skaitīt

LatvianEdit

EtymologyEdit

From Proto-Baltic *skait-, from an ablaut variant of Proto-Indo-European *skey- ‎(to cut; to separate). The original meaning was thus “cut (off),” apparently a reference to incisions made on wood to mark numbers or quantities (a custom found among many peoples, and also among ancient Latvians); the noun skaits “number” would have originally meant “incision,” and the verb skaitīt “to make incisions” > “to mark the number,” “to count.” It is also possible that another stem, proposed by some researchers as the source of skaitīt: Proto-Indo-European *kʷeit- ‎(to observe) (> Russian честь ‎(čestʹ, honor), Sanskrit चेतति ‎(cétati, to notice, observe), केतः ‎(kétaḥ, will, intention, tendency, invitation)), has converged historically with *skey- in this word. Cognates include Lithuanian skaitýti ‎(to read; to count; to calculate), Proto-Slavic *čьsti, *čitati “to read, to count,” from earlier Proto-Slavic *kitō or *skitō (Old Church Slavonic чисти ‎(čisti, to count), first person present tense чьтѫ ‎(čĭtǫ), Russian читать ‎(čitát’, to read), dialectal and archaic честь ‎(čest’, to read, to count), Bulgarian чета ‎(četá, to read), dialectal четъ ‎(četǎ́, to count), Czech čítat ‎(to read, to count), čísti ‎(to read), Polish czytać ‎(to read), Old Polish czyść), Gothic 𐍃𐌺𐌰𐌹𐌳𐌰𐌽 ‎(skaidan), German scheiden ‎(to divide, to separate).[1]

PronunciationEdit

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VerbEdit

skaitīt tr. or intr., 3rd conj., pres. skaitu, skaiti, skaita, past skaitīju

  1. to count (to say the numbers in order)
    skaitīt līdz desmit — to count to ten
    skaitīt uz priekšu un atpakaļ — to count up and down
    iemacīties skaitīt — to learn (how) to count
    sensenos laikos cilvēks partis skaitīt tikai līdz divi — in ancient times, people could count only (up) to two
    Annele putnu gaidot skaita: divdesmit, piecdesmit, simtu, divi simti... bet debess paliek kā izmirusi — Annnele, waiting for the bird(s), counted: twenty, fifty, a hundred, two hundred... but the sky remained as if dead
  2. to count (to establish how many objects, people, etc. there are in a given group by assigning to each of them a number in order)
    skaitīt grāmatas — to count books
    skaitīt naudu — to count money
    skaitīt balsis — to count votes
    skaitīt ar pirkstiem — to count on (one's) fingers
    skaitāmie kauliņi — abacus (lit. countable beads)
    viņš skaitīja, cik katra loga restēm caurumiņu — he counted how many holes (there) were on the window grill
    vecais sienas pulkstenis gurdi skaita sekundes, kas kļūst par minūtēm un stundām — the old wall clock tiredly counts the seconds that (in turn) become minutes and hours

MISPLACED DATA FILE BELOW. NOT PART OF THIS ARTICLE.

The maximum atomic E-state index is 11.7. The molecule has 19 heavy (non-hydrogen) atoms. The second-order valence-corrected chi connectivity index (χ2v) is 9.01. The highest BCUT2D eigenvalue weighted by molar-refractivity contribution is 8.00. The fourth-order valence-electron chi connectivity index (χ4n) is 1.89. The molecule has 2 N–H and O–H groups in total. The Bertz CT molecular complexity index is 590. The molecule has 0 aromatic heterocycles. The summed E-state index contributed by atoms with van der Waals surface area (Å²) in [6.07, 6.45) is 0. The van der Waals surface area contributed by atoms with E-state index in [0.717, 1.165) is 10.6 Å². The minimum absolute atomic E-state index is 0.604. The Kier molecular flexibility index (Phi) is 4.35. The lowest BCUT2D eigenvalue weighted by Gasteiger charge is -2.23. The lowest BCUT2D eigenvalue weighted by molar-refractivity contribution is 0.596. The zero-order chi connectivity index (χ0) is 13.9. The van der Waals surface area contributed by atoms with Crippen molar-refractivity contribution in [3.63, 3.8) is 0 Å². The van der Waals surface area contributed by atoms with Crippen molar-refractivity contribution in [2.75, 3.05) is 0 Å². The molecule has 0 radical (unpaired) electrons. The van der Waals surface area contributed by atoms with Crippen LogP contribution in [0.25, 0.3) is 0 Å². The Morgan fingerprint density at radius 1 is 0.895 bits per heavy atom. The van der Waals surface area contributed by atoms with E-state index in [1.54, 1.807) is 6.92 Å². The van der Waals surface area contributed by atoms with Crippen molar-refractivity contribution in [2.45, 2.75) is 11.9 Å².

agrāk šādus smilšu pulksteņus lietoja, skaitot slimnieka pulsu — earlier they used such hourglasses (when) taking (lit. counting) a person's pulse
  3. to count (to measure the time from a certain event on)
    Latvijā futbola sākumu skaita ar 1907. gadu, kad Rīgā organizēja pirmo futbola kolektīvu — the beginning of soccer in Latvia is counted with (= from) 1907, when the first soccer team was organized in Riga
  4. to count (syllables), to scan, to recite (poetry), to pray {{prayer)
    vīri un sievas... klusībā skaita tēvreizi — men and women... quietly counted (= scanned, recited) the Lord's prayer
    man sarīkojumā bija jāskaita Aspazijas dzejolis — at the party I had to count (= recite) Aspazija's poem
  5. to recite (to speak monotonously, usually repeating the same words)
    “trepes, trepes, trepes”, Zvans skanīja, gudrodams, kur vislabāk tās meklēt — “stairs, stairs, stairs,” Zvans recited, wondering where he could find them
    “nakts un tumsa... nakts un tumsa...” viņas lūpas skaita šos divus vārdus — “night and darkness... night and darkness...” her lips recited these two words
    Gunta jau attin ēdamlietu saini pie galda un skaita skaļā balsī: “halva, pīrāgi, kotletes, sviests, rieksti” — Gunta unwrapped the foodstuffs on the table and recited aloud: “halva, pies, meatballs, butter, nuts”
  6. to count (something) as (something) (to consider something as part of some group; to belive something to be true, to have happened)
    mani lūdzu neskaitīt līdz — please don't count me in
    skaitīt kādu par izglītotu — to count (= consider) someone as educated
    ja Daņilovas gravai pārbrauksim, varam skaitīt, ka esam mājās — if (= when) we will have passed Daņilova's glen, we can count (ourselves) (already0 at home

ConjugationEdit

Derived termsEdit

prefixed verbs:
other derived terms:

Related termsEdit

See alsoEdit

ReferencesEdit

  1. ^ “skaitīt” in Konstantīns Karulis (1992, 2001), Latviešu Etimoloģijas Vārdnīca, in 2 vols, Rīga: AVOTS, ISBN 9984-700-12-7
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